You and I, Horizontal by Anthony McCall: step among rotating beams that seem solid enough to touch.

Works I especially enjoyed were Anthony McCall’s You and I, Horizontal, a dark, disorientating, haze-filled room shot with rotating beams of white light. Despite being mere projections, they seemed sufficiently solid as to pierce and break. I also lingered in Carlos Cruz-Diez’s Chromosaturation: three white spaces with lights coloured blue, red and green that created extraordinary visual effects both individually and where they met. They couldn’t express more clearly how light can trick the brain to see what isn’t there.

David Batchelor's Magic Hour uses lightboxes to capture the look and atmosphere of a city at sunset.Photo by Linda Nylind.

David Batchelor’s Magic Hour uses lightboxes to capture the look and atmosphere of a city at sunset.

I could go on, but let’s skip to that last room: Model for a Timeless Garden by Olafur Eliasson, creator of the hugely successful Weather Project giant sun at Tate Modern some years back. Here at the Hayward, strobe lights and a soundtrack create a magical, sparkling garden scene, that I won’t describe in more detail because you’ve got to go – and be amazed.

Until 28 April. Adult tickets: £11.

Photographs by Linda Nyland:

Carlos Cruz-Diez, Chromosaturation (1965-2013) ©the artist/DACS,Cruz-Diez Foundation.

Iván Navarro, Reality Show (2010),©the artist, Courtesy the artist and Galerie Daniel Templon, Paris.

Anthony McCall,You and I, Horizontal (2005), ©the artist courtesy of the artist and Sprüth Magers Berlin London.



London’s Piccadilly circus is heaving with shoppers, struggling with armloads of bags. It’s dark, it’s wet, it’s noisy. Wouldn’t it be wonderful to suddenly turn a corner and drift into a world of pure, white, softly-lit calm, where all the hassle has stopped and you sit in blissed-out peace.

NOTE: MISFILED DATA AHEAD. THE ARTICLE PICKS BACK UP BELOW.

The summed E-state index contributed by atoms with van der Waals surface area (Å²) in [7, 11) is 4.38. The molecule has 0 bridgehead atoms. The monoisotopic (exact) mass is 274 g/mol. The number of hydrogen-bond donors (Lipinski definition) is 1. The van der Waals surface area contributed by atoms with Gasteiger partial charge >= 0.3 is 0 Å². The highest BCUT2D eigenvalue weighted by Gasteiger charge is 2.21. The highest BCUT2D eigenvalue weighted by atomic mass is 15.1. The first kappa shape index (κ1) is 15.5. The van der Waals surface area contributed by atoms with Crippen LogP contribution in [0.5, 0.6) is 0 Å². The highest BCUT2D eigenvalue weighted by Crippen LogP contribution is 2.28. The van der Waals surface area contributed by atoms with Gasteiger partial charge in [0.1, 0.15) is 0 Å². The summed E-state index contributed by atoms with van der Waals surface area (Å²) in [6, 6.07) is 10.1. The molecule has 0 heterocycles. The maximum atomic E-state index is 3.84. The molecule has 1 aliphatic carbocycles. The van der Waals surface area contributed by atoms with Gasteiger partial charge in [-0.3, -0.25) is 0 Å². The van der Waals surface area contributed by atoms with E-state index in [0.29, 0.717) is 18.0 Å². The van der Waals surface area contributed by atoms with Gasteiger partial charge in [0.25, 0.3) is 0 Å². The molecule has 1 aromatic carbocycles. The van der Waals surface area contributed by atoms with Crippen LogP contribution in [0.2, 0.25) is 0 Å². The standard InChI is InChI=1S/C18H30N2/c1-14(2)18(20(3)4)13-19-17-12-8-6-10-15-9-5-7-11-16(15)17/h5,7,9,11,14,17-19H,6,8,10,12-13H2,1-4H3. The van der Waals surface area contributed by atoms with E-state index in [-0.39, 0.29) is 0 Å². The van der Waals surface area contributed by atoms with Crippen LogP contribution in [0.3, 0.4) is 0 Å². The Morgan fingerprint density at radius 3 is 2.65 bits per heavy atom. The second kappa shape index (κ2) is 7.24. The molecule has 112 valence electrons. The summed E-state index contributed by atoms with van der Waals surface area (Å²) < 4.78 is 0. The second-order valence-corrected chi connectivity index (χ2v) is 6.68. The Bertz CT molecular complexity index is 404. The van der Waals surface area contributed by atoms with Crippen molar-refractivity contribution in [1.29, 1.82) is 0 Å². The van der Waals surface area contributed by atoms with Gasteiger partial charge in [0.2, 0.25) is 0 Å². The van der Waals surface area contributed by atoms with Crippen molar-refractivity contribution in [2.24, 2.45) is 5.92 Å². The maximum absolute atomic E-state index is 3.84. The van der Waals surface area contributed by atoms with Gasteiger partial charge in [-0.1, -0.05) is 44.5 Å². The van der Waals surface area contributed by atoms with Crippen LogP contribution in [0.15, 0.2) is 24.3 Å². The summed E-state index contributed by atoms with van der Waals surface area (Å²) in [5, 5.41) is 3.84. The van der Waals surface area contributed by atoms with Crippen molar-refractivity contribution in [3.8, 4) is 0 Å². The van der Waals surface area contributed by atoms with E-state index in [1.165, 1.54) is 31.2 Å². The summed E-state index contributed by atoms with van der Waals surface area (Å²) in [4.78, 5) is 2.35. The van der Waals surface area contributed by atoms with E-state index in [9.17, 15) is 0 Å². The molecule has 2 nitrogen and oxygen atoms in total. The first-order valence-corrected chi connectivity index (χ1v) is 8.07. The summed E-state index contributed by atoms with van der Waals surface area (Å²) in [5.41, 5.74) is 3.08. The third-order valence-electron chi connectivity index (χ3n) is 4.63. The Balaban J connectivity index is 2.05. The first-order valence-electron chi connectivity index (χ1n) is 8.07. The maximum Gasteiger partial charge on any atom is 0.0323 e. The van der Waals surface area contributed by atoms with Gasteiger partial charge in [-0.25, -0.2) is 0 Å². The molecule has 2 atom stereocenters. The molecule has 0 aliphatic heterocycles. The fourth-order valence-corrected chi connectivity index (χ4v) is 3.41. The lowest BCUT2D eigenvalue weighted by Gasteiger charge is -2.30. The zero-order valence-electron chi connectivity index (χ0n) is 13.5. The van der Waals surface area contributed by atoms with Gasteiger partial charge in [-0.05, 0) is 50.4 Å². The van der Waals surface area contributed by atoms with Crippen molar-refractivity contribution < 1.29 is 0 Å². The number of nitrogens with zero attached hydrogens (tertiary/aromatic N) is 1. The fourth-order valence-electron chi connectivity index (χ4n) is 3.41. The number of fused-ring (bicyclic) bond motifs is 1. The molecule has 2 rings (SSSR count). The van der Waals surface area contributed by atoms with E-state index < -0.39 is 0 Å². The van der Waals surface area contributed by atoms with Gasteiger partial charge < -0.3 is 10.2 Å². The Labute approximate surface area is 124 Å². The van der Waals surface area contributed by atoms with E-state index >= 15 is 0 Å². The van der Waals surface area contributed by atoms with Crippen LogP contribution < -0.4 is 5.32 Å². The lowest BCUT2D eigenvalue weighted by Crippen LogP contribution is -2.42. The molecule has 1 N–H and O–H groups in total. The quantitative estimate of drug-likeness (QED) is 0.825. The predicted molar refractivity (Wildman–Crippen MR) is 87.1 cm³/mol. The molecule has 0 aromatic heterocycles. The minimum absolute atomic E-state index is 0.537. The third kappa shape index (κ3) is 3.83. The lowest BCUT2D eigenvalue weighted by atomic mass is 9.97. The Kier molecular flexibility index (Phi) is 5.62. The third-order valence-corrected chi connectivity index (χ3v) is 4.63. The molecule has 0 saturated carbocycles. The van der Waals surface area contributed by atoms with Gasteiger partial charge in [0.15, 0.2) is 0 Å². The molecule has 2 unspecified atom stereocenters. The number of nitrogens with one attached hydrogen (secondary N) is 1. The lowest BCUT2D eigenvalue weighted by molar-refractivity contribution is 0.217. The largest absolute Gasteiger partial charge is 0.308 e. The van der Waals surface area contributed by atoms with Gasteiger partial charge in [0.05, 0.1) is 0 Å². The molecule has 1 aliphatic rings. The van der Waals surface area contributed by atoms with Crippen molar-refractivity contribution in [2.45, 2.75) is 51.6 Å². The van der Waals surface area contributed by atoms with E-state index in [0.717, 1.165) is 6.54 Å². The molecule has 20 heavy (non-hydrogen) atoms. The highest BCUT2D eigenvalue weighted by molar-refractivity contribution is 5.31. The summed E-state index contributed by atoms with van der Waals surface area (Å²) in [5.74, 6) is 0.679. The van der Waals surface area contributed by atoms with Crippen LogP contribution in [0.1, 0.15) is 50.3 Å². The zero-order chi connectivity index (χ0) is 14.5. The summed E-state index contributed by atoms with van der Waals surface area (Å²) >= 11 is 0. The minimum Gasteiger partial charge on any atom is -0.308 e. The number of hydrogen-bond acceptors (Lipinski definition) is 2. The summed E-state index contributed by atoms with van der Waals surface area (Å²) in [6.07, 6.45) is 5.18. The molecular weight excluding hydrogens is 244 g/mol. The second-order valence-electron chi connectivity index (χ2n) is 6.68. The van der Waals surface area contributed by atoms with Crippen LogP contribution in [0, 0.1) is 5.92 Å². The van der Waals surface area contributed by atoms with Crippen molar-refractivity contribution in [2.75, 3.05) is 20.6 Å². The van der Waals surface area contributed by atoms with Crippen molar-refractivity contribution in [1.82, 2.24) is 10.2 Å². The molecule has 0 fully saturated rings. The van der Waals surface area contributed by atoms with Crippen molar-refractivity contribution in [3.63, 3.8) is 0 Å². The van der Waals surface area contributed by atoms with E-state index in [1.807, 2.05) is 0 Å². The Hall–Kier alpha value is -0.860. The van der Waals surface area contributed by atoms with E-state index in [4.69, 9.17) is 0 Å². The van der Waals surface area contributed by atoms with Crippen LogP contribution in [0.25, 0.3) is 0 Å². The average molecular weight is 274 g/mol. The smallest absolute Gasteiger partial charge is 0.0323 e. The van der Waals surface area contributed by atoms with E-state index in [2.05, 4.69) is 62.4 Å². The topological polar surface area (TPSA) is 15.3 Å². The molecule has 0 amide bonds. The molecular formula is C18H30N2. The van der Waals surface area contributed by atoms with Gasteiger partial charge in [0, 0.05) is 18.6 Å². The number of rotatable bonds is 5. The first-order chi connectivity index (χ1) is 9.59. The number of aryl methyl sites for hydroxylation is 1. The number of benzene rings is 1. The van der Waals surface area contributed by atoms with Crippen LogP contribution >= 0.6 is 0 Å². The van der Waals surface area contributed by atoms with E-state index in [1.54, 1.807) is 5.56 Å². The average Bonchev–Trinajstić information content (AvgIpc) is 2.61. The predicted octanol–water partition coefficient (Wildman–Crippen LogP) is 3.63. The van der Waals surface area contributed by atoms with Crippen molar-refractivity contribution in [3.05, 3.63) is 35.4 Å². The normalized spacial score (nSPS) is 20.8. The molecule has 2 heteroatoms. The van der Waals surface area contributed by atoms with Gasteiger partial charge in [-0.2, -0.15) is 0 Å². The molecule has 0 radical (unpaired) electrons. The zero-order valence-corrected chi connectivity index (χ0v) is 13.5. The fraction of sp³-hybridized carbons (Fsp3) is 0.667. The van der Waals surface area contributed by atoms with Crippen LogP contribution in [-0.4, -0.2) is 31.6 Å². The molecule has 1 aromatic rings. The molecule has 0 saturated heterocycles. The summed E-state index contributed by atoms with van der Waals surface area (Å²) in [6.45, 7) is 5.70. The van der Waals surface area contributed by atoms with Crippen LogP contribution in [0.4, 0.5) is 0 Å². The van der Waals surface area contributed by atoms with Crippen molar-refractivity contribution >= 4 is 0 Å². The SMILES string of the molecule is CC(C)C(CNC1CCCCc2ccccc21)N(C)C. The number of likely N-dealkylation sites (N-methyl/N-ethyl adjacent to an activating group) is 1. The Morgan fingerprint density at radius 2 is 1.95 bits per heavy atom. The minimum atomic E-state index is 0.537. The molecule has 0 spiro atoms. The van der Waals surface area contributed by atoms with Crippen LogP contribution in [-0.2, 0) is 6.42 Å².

Yesterday, that’s just what I did.

Leaving behind the crush encircling Eros, in five minutes I was floating into the Royal Academy‘s new exhibition, Rebirth. A meditation on the death and life of a star by Japanese artist Mariko Mori, it was like stepping inside a minimalist spa, minus the eucalyptus smells.

But as I took up position in front of the first exhibit, Tom Na H-iu, it became clear that this was no mere chill-out zone. Before me was a translucent glass megalith that wouldn’t have been out of place at Stonehenge except that it was pulsing with light. I discovered that it was hooked up to an observatory in Japan that detects emissions from the sun which are transmitted to the work in real time and appear as constantly shifting luminous shapes. So while meditating on the bursting patterns it was also a moment to consider time, space and how ancient peoples might once have contemplated similar forms.